2. The Sleep () method does not release the lock on the object during Synchronization.
3. It is not a static method. It is a static method.
4. At the time of the Synchronization, the Wait() method releases obj. At the time of the Synchronization, the Sleep() method doesn't release the obj, i.e., lock.
5. We can call the Wait () method only from the Synchronized context. We can call the Sleep () method from outside the Synchronized context.
6. The Sleep() method has two overloaded methods, which are as follows:
  • sleep(long milliseconds, int nanoseconds)
  • sleep(long milliseconds)
The Sleep() method has three overloaded methods, which are as follows:
  • Wait()
  • wait(long timeout, int nanoseconds)
  • wait(long timeout)
7. The constructor of the Wait() method is defined in the following way:
public final void Wait(long timeout)
The constructor of the Sleep () method in the following way:
public static void Sleep (long millis) throws Interrupted_Execption

Declaration

Following is the declaration for java.lang.Object.wait() method

public final void wait()

Parameters

NA

Return Value

This method does not return a value.

Exception

  • IllegalMonitorStateException − if the current thread is not the owner of the object's monitor.

  • InterruptedException − if another thread has interrupted the current thread. The interrupted status of the current thread is cleared when this exception is thrown.

Example

The following example shows the usage of lang.Object.wait() method.

package com.tutorialspoint;

import java.util.Collections;

import java.util.LinkedList;

import java.util.List;

public class ObjectDemo extends Object {

   private List synchedList;

   public ObjectDemo() {

      // create a new synchronized list to be used

      synchedList = Collections.synchronizedList(new LinkedList());

   }

   // method used to remove an element from the list

   public String removeElement() throws InterruptedException {

      synchronized (synchedList) {

         // while the list is empty, wait

         while (synchedList.isEmpty()) {

            System.out.println("List is empty...");

            synchedList.wait();

            System.out.println("Waiting...");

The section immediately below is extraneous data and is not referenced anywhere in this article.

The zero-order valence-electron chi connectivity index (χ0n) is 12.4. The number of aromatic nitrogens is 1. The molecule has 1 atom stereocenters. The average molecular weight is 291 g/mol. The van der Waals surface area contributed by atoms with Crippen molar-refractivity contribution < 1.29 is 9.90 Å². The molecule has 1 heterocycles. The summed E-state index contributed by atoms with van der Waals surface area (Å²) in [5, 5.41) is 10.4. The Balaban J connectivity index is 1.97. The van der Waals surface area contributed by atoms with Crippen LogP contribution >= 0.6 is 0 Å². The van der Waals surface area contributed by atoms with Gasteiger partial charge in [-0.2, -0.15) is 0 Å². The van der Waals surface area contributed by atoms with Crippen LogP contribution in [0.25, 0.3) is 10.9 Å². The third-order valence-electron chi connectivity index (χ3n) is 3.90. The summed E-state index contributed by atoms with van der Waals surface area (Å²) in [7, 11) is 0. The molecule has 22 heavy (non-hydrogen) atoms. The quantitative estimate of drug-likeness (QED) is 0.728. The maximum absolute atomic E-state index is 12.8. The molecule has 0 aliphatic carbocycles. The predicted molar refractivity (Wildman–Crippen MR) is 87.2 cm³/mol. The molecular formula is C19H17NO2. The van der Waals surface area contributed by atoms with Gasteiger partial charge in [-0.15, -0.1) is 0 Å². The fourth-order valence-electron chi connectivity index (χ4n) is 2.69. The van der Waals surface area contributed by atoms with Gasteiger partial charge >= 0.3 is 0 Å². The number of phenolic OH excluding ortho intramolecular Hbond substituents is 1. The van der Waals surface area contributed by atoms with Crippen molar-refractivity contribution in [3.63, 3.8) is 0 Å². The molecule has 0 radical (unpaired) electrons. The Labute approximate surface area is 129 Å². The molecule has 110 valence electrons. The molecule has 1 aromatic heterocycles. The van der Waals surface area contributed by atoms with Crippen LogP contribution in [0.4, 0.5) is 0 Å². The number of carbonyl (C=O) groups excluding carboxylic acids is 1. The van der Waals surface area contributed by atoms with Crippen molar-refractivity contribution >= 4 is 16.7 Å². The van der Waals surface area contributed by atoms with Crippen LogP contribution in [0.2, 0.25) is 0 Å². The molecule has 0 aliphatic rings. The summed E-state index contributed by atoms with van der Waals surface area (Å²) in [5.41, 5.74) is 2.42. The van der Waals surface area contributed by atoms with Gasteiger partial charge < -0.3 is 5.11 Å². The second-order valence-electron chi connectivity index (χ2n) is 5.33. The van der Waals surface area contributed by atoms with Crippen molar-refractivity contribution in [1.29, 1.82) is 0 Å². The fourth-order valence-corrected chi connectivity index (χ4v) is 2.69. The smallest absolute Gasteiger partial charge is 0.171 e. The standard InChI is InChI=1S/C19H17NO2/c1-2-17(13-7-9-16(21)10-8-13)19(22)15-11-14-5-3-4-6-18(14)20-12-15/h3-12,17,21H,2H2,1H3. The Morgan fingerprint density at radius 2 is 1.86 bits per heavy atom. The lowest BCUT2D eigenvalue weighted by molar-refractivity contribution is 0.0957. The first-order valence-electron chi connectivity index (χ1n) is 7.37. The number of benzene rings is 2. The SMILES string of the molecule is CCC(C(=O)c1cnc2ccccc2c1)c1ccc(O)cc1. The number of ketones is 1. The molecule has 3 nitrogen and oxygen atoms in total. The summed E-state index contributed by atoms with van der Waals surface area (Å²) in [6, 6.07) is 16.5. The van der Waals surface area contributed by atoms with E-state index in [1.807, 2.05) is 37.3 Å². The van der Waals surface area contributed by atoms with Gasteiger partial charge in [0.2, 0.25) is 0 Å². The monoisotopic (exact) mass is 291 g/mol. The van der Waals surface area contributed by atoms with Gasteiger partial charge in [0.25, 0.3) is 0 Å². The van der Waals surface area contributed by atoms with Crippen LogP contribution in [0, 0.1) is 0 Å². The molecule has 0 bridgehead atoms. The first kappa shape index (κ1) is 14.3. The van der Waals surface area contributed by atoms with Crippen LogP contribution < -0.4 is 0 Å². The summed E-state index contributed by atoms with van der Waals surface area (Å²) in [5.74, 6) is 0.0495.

}

         String element = (String) synchedList.remove(0);

         return element;

      }

   }

   // method to add an element in the list

   public void addElement(String element) {

      System.out.println("Opening...");

      synchronized (synchedList) {

         // add an element and notify all that an element exists

         synchedList.add(element);

         System.out.println("New Element:'" + element + "'");

         synchedList.notifyAll();

         System.out.println("notifyAll called!");

      }

      System.out.println("Closing...");

   }

   public static void main(String[] args) {

      final ObjectDemo demo = new ObjectDemo();

      Runnable runA = new Runnable() {

         public void run() {

            try {

               String item = demo.removeElement();

               System.out.println("" + item);

            } catch (InterruptedException ix) {

               System.out.println("Interrupted Exception!");

            } catch (Exception x) {

               System.out.println("Exception thrown.");

            }

         }

      };

      Runnable runB = new Runnable() {

         // run adds an element in the list and starts the loop

         public void run() {

            demo.addElement("Hello!");

         }

      };

      try {

         Thread threadA1 = new Thread(runA, "A");

         threadA1.start();

         Thread.sleep(500);

         Thread threadA2 = new Thread(runA, "B");

         threadA2.start();

         Thread.sleep(500);

         Thread threadB = new Thread(runB, "C");

         threadB.start();

         Thread.sleep(1000);

         threadA1.interrupt();

         threadA2.interrupt();

      } catch (InterruptedException x) {

      }

   }

}